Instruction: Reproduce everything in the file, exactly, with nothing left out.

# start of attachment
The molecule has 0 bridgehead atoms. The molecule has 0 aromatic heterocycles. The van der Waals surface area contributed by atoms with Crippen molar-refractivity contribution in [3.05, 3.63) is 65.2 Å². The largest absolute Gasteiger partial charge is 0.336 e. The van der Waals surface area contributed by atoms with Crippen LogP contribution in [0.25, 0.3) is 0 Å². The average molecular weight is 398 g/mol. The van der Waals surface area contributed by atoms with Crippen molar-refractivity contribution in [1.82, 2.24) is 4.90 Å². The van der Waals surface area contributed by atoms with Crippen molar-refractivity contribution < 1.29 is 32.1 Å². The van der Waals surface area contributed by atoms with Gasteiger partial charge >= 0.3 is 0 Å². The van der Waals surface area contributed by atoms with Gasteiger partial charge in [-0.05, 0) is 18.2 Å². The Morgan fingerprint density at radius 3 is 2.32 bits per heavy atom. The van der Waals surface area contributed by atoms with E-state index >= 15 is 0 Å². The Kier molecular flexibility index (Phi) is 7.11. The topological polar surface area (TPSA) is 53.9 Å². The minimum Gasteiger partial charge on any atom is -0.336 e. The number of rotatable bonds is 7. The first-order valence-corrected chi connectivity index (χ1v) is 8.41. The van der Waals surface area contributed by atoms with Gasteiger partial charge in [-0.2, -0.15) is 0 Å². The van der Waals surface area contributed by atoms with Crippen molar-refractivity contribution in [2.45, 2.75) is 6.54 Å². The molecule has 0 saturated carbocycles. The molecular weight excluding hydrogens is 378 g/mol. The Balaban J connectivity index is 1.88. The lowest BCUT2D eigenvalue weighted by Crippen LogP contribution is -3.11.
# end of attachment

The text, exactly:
The molecule has 0 bridgehead atoms. The molecule has 0 aromatic heterocycles. The van der Waals surface area contributed by atoms with Crippen molar-refractivity contribution in [3.05, 3.63) is 65.2 Å². The largest absolute Gasteiger partial charge is 0.336 e. The van der Waals surface area contributed by atoms with Crippen LogP contribution in [0.25, 0.3) is 0 Å². The average molecular weight is 398 g/mol. The van der Waals surface area contributed by atoms with Crippen molar-refractivity contribution in [1.82, 2.24) is 4.90 Å². The van der Waals surface area contributed by atoms with Crippen molar-refractivity contribution < 1.29 is 32.1 Å². The van der Waals surface area contributed by atoms with Gasteiger partial charge >= 0.3 is 0 Å². The van der Waals surface area contributed by atoms with Gasteiger partial charge in [-0.05, 0) is 18.2 Å². The Morgan fingerprint density at radius 3 is 2.32 bits per heavy atom. The van der Waals surface area contributed by atoms with E-state index >= 15 is 0 Å². The Kier molecular flexibility index (Phi) is 7.11. The topological polar surface area (TPSA) is 53.9 Å². The minimum Gasteiger partial charge on any atom is -0.336 e. The number of rotatable bonds is 7. The first-order valence-corrected chi connectivity index (χ1v) is 8.41. The van der Waals surface area contributed by atoms with Gasteiger partial charge in [-0.2, -0.15) is 0 Å². The van der Waals surface area contributed by atoms with Crippen molar-refractivity contribution in [2.45, 2.75) is 6.54 Å². The molecule has 0 saturated carbocycles. The molecular weight excluding hydrogens is 378 g/mol. The Balaban J connectivity index is 1.88. The lowest BCUT2D eigenvalue weighted by Crippen LogP contribution is -3.11.